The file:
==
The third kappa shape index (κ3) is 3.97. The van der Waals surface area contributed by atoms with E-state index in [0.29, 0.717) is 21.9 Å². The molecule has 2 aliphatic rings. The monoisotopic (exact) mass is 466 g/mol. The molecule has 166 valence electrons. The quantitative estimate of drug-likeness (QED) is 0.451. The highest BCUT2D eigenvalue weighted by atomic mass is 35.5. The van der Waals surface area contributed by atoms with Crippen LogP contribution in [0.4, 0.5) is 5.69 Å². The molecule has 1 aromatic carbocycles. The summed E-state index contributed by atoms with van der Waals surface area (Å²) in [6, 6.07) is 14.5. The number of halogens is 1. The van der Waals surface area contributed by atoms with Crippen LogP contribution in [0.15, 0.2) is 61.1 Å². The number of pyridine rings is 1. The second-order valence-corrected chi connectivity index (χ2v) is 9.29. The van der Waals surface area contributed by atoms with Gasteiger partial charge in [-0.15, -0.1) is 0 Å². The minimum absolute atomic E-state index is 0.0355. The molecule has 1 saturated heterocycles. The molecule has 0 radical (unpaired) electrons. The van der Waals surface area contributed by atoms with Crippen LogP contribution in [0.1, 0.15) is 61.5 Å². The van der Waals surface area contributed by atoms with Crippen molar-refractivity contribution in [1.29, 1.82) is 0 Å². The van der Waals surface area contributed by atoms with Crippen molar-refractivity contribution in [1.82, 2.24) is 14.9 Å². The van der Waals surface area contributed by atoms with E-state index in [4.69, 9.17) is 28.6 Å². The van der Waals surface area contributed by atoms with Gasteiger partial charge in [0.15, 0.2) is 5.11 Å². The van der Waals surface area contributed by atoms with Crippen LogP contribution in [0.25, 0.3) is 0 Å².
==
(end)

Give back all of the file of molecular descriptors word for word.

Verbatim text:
The third kappa shape index (κ3) is 3.97. The van der Waals surface area contributed by atoms with E-state index in [0.29, 0.717) is 21.9 Å². The molecule has 2 aliphatic rings. The monoisotopic (exact) mass is 466 g/mol. The molecule has 166 valence electrons. The quantitative estimate of drug-likeness (QED) is 0.451. The highest BCUT2D eigenvalue weighted by atomic mass is 35.5. The van der Waals surface area contributed by atoms with Crippen LogP contribution in [0.4, 0.5) is 5.69 Å². The molecule has 1 aromatic carbocycles. The summed E-state index contributed by atoms with van der Waals surface area (Å²) in [6, 6.07) is 14.5. The number of halogens is 1. The van der Waals surface area contributed by atoms with Crippen LogP contribution in [0.15, 0.2) is 61.1 Å². The number of pyridine rings is 1. The second-order valence-corrected chi connectivity index (χ2v) is 9.29. The van der Waals surface area contributed by atoms with Gasteiger partial charge in [-0.15, -0.1) is 0 Å². The minimum absolute atomic E-state index is 0.0355. The molecule has 1 saturated heterocycles. The molecule has 0 radical (unpaired) electrons. The van der Waals surface area contributed by atoms with Crippen LogP contribution in [0.1, 0.15) is 61.5 Å². The van der Waals surface area contributed by atoms with Crippen molar-refractivity contribution in [1.29, 1.82) is 0 Å². The van der Waals surface area contributed by atoms with Crippen molar-refractivity contribution in [1.82, 2.24) is 14.9 Å². The van der Waals surface area contributed by atoms with E-state index in [4.69, 9.17) is 28.6 Å². The van der Waals surface area contributed by atoms with Gasteiger partial charge in [0.15, 0.2) is 5.11 Å². The van der Waals surface area contributed by atoms with Crippen LogP contribution in [0.25, 0.3) is 0 Å².